Forecasting patient needs for ED services is undoubtedly a crucial strategy for addressing the issue of ED overcrowding and scarce resources. EDs must include a significant amount of resilience in their style of operation to enable them to anticipate care demands and swiftly mobilize the necessary resources in order to meet the increasing requirement for emergency medical treatment. The conventional healthcare resources organization may not be able to handle a large number of patients, which usually leads to strain situations that raise the risk of medical errors, add stress to the medical personnel, and lower patient satisfaction. Therefore, precise forecasting of ED visits is essential for reducing the problem of congestion in EDs and enabling effective patient flow control. Several strategies have been developed over the years to enhance the accuracy of ED demand prediction and forecasts. The most popular models currently in use for predicting ED demand are time-series models (4). A scheduling and control strategy combined with appropriate resource management could hasten the patient handling process. Patients would spend less time in the ED, which would improve care standards and boost patient throughput. To create a successful resource management strategy, it is first required to pinpoint the factors that affect a patient's length of stay and crowding in an ED. Numerous of these factors, such as non-urgent visits, patients who visit frequently, inadequate staffing and resource levels, and the time of year as in case of influenza season more crowding is expected, are well recognized (5).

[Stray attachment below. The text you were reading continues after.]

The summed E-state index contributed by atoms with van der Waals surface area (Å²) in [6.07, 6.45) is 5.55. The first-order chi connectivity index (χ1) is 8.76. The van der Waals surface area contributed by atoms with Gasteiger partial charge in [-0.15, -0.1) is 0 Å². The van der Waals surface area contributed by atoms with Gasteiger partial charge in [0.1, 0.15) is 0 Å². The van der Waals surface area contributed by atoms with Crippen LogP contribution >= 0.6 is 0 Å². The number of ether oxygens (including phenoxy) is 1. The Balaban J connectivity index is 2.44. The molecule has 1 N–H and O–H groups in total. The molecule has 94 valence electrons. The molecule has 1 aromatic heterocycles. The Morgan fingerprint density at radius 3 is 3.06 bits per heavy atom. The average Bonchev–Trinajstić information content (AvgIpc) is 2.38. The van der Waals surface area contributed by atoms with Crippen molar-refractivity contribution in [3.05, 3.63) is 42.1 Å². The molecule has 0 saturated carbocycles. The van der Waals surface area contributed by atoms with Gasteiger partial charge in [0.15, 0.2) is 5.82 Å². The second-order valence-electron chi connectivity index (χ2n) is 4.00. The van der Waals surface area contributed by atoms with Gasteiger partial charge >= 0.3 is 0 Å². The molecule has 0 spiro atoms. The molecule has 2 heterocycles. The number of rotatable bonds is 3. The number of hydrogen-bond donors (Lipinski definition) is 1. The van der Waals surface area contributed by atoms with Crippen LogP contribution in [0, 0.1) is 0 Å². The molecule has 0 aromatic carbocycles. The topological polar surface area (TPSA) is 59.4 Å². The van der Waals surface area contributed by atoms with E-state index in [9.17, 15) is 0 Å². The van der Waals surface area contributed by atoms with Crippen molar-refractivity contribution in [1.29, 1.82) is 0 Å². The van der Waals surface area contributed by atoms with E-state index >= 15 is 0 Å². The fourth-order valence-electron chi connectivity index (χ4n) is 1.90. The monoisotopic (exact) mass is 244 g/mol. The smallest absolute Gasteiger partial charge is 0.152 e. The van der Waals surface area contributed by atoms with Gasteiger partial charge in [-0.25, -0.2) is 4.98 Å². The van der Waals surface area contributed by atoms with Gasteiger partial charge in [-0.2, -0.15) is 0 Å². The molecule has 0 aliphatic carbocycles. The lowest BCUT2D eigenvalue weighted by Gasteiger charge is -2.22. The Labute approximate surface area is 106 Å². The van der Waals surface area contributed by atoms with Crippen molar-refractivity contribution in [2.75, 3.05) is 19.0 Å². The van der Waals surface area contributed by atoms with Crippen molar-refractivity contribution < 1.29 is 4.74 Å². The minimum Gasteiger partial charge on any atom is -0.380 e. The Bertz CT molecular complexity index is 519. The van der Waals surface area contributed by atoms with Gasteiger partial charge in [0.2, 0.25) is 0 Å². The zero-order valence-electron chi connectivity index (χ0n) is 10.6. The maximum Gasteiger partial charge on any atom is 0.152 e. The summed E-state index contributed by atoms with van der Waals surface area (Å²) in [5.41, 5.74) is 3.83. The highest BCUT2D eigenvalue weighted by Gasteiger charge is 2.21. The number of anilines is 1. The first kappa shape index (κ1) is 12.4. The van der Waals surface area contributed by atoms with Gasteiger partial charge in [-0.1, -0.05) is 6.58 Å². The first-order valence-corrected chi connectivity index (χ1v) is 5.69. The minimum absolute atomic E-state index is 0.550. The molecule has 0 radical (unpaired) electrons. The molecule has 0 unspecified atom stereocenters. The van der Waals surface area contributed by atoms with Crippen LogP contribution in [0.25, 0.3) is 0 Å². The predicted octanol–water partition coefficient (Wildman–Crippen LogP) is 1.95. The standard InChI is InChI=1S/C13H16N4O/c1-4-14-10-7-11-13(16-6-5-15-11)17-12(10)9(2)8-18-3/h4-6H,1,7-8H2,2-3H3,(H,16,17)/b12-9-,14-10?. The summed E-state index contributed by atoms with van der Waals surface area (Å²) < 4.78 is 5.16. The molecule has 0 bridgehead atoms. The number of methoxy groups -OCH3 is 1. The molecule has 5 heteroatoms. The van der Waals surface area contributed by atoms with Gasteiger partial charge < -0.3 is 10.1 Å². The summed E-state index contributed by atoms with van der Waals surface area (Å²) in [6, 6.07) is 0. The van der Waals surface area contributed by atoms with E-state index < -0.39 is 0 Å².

The patient flow in the ED is impacted by disparities in between the capacity of the ED and the need for patient triage, diagnostic imaging, laboratory testing, and specialized consultations. Several studies have also pointed to the impact of high occupancy of over 90% and access block as additional contributing factors to poor patient outcomes, treatment delays, high mortality rates approximately 20%–30%, longer length of stay of inpatients, and hospital readmission. The majority 50%–75% of patients are admitted to hospitals through the ED, which helps to explain the high ED occupancy. To deal with the ED crowding, suggested solutions include increased resources, efficient management, operation research, critical thinking, chest pain observation units, rapid assessment zones, and clinical decision units. Many of the new dealing tactics are inspired by critical health-care thinking, which involve rebuilding the ideal routes, adding value stages, and eliminating nonvalue processes (6). The purpose of this research is to review the available information about factors and solutions addressing overcrowding in ED.

Methodology

This study is based on a comprehensive literature search conducted on October 21, 2022, in the Medline and Cochrane databases, utilizing the medical topic headings (MeSH) and a combination of all available related terms, according to the database. To prevent missing any possible research, a manual search for publications was conducted through Google Scholar, using the reference lists of the previously listed papers as a starting point. We looked for valuable information in papers that discussed the information about Factors and solutions addressing overcrowding in ED. There were no restrictions on date, language, participant age, or type of publication.

Discussion